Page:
Shutdown Puts Republican Governors in Tricky Spot

Many GOP governors oppose Obamacare, but they don't want their own states to suffer from a shutdown.
by | October 3, 2013
Oklahoma Gov. Mary Fallin, chair of the National Governors Association, wrote a letter urging Washington to avoid a shutdown because of "the possible consequences to state economies."

When the federal government shut down Oct. 1, almost immediately state budget officials across the country started to warn of the impact it would have on the way they do business. But noticeably silent were many Republican governors, who generally have not loudly criticized their House colleagues for their role in a shutdown that could have serious implications for states.

READ: Full coverage of the federal shutdown's impact on states and localities.

Indeed, Republican governors are stuck in a bit of a political pickle: They don't want their own states to suffer from the effects of a shutdown, but many agree with conservative members of the House who want to stop health reform.

Moreover, while some Republican governors may very well have preferred to avoid a shutdown, they risk alienating conservative voters if they condemn it too forcefully. Case in point: The Republican Governors Association has had nothing to say about the situation.

But Louisiana Gov. Bobby Jindal, who heads the association, seemed to cheer on his House colleagues in a piece published by the conservative news website Daily Caller on the first day of the shutdown. "We would like to see [Obamacare] repealed and replaced, not to score political points, but to save our nation’s health care from higher costs and lesser care," Jindal wrote. "We appreciate all the Republicans in Washington fighting to do just that."

And in the weeks leading up to a shutdown, Jindal encouraged his Republicans colleagues to "use every tactic, every option we can to repeal and replace Obamacare" during an appearance on NBC’s "Meet the Press."

It’s a tricky position for Jindal, considering how a prolonged shutdown could impact Louisianans. Louisiana has the country's second-highest poverty rate among states, and budget experts say a long-term shutdown would disproportionately impact federally-funded, state-administered programs that help the poor, like food stamps and subsidized school lunches.

Other Republicans governors have taken a less fiery approach. Texas Gov. Rick Perry didn't advocate for a shutdown, and in the days leading to it, he told the Dallas Morning News that Congress should be focused on fixing the health reform law rather than "drawing lines in the sand." But by the time the shutdown occurred, he didn’t blame Republicans for attaching a policy provision to a routine spending bill. Instead, he said Democrats should have been more willing to compromise on Obamacare.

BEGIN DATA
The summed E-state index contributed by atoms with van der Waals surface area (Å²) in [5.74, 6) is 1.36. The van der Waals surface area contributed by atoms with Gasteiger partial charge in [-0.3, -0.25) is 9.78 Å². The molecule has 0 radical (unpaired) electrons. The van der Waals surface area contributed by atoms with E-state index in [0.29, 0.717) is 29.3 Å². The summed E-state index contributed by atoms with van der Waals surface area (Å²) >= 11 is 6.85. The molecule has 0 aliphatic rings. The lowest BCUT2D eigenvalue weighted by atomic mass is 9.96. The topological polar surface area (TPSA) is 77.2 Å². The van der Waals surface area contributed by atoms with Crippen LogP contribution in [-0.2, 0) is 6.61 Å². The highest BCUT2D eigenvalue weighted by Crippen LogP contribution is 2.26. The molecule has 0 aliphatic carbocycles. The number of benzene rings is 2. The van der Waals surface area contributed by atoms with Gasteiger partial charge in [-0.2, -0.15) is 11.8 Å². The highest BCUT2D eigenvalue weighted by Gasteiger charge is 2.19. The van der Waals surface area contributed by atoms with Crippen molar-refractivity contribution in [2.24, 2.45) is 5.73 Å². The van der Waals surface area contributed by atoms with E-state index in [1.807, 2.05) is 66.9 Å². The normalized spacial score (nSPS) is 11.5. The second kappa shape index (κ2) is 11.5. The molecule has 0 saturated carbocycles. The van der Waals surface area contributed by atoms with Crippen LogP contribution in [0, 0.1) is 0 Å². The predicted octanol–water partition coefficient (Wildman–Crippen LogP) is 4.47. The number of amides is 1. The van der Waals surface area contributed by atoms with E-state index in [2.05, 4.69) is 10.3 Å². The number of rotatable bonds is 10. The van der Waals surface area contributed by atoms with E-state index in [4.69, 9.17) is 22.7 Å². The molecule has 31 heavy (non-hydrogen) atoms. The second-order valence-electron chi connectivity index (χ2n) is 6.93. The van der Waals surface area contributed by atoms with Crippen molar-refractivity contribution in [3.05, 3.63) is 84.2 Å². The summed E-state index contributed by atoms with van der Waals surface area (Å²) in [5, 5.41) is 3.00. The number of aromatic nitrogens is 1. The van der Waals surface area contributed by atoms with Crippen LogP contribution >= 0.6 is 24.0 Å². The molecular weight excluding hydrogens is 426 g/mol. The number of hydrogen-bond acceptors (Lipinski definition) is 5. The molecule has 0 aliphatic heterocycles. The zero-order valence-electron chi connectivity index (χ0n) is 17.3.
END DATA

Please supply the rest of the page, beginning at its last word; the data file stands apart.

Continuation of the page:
South Carolina Gov. Nikki Haley, another opponent of Obamacare, took a similar approach. She emphasized that she didn't believe a shutdown was the best way to deal with criticisms of health reform. But in a Tuesday post to her Facebook page, she blamed the shutdown squarely on President Obama, and had nothing to say of House Republicans, even though polls indicate the public overwhelmingly holds them responsible. "It is inexcusable for the President to allow this to happen in our country," she wrote.

On the other extreme from Jindal are Oklahoma Gov. Mary Fallin, Wisconsin Gov. Scott Walker and Arizona Gov. Jan Brewer.

Through her position as chair of the National Governors Association, Fallin urged Washington to avoid a shutdown. "Unfortunately, the possible consequences to state economies of a federal shutdown or not increasing the national debt limit are severe," she wrote in a letter that was also signed by Colorado Gov. John Hickenlooper, a Democrat.

A vocal critic of Obamacare, Walker also unambiguously opposed the shutdown technique in the days leading up to it. "I believe the Affordable Care Act is anything but affordable, and will have a negative impact on the economy of my state," he told The Washington Post in late September. "But I don’t extend that to the point that we should shut down the government over it."

Brewer, also an Obamacare critic, told reporters Wednesday that she believes the law is not going away, and she opposes the GOP's efforts to delay its implementation. "I think that it’s pretty much carved in stone, the direction of where Obama health care is going," Brewer said, according to the Arizona Capitol Times. "And I believe they need to get us a budget or a continuing resolution, and we need to get America, the United States, back on track."

Unlike some other Republican governors, she didn't blame Democrats alone for the shutdown, saying both parties in Congress as well as the president are to blame.

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